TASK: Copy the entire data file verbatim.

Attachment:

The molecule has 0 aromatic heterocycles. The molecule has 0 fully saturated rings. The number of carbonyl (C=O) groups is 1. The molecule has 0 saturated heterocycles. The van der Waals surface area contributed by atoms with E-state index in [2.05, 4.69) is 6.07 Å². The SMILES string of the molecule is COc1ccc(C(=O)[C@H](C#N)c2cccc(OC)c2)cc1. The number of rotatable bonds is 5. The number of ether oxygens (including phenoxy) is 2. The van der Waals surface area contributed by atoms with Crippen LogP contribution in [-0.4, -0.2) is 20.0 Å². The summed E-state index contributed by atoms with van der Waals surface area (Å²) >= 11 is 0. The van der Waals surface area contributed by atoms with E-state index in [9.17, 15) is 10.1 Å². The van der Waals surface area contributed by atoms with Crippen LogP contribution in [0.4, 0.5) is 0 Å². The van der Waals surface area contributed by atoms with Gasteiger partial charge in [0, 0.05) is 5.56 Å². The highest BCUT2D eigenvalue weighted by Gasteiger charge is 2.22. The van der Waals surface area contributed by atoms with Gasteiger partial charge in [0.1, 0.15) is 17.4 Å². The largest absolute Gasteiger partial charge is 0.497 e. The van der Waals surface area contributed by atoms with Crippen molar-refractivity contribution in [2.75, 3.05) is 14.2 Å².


The molecule has 0 aromatic heterocycles. The molecule has 0 fully saturated rings. The number of carbonyl (C=O) groups is 1. The molecule has 0 saturated heterocycles. The van der Waals surface area contributed by atoms with E-state index in [2.05, 4.69) is 6.07 Å². The SMILES string of the molecule is COc1ccc(C(=O)[C@H](C#N)c2cccc(OC)c2)cc1. The number of rotatable bonds is 5. The number of ether oxygens (including phenoxy) is 2. The van der Waals surface area contributed by atoms with Crippen LogP contribution in [-0.4, -0.2) is 20.0 Å². The summed E-state index contributed by atoms with van der Waals surface area (Å²) >= 11 is 0. The van der Waals surface area contributed by atoms with E-state index in [9.17, 15) is 10.1 Å². The van der Waals surface area contributed by atoms with Crippen LogP contribution in [0.4, 0.5) is 0 Å². The van der Waals surface area contributed by atoms with Gasteiger partial charge in [0, 0.05) is 5.56 Å². The highest BCUT2D eigenvalue weighted by Gasteiger charge is 2.22. The van der Waals surface area contributed by atoms with Gasteiger partial charge in [0.1, 0.15) is 17.4 Å². The largest absolute Gasteiger partial charge is 0.497 e. The van der Waals surface area contributed by atoms with Crippen molar-refractivity contribution in [2.75, 3.05) is 14.2 Å².